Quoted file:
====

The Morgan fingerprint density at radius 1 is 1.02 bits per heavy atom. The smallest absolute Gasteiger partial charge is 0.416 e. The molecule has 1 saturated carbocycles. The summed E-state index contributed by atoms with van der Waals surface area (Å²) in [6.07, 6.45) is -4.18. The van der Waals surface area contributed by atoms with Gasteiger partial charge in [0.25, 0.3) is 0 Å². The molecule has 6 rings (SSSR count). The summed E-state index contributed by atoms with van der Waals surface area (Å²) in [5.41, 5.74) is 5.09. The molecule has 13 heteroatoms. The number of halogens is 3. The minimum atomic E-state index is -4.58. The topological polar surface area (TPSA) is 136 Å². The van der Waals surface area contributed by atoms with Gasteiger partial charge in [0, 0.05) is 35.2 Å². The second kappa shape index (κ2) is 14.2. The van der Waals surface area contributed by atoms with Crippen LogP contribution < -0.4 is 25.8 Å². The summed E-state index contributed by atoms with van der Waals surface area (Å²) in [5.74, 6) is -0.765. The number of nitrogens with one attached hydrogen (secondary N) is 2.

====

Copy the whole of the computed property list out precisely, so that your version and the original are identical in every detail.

The Morgan fingerprint density at radius 1 is 1.02 bits per heavy atom. The smallest absolute Gasteiger partial charge is 0.416 e. The molecule has 1 saturated carbocycles. The summed E-state index contributed by atoms with van der Waals surface area (Å²) in [6.07, 6.45) is -4.18. The van der Waals surface area contributed by atoms with Gasteiger partial charge in [0.25, 0.3) is 0 Å². The molecule has 6 rings (SSSR count). The summed E-state index contributed by atoms with van der Waals surface area (Å²) in [5.41, 5.74) is 5.09. The molecule has 13 heteroatoms. The number of halogens is 3. The minimum atomic E-state index is -4.58. The topological polar surface area (TPSA) is 136 Å². The van der Waals surface area contributed by atoms with Gasteiger partial charge in [0, 0.05) is 35.2 Å². The second kappa shape index (κ2) is 14.2. The van der Waals surface area contributed by atoms with Crippen LogP contribution < -0.4 is 25.8 Å². The summed E-state index contributed by atoms with van der Waals surface area (Å²) in [5.74, 6) is -0.765. The number of nitrogens with one attached hydrogen (secondary N) is 2.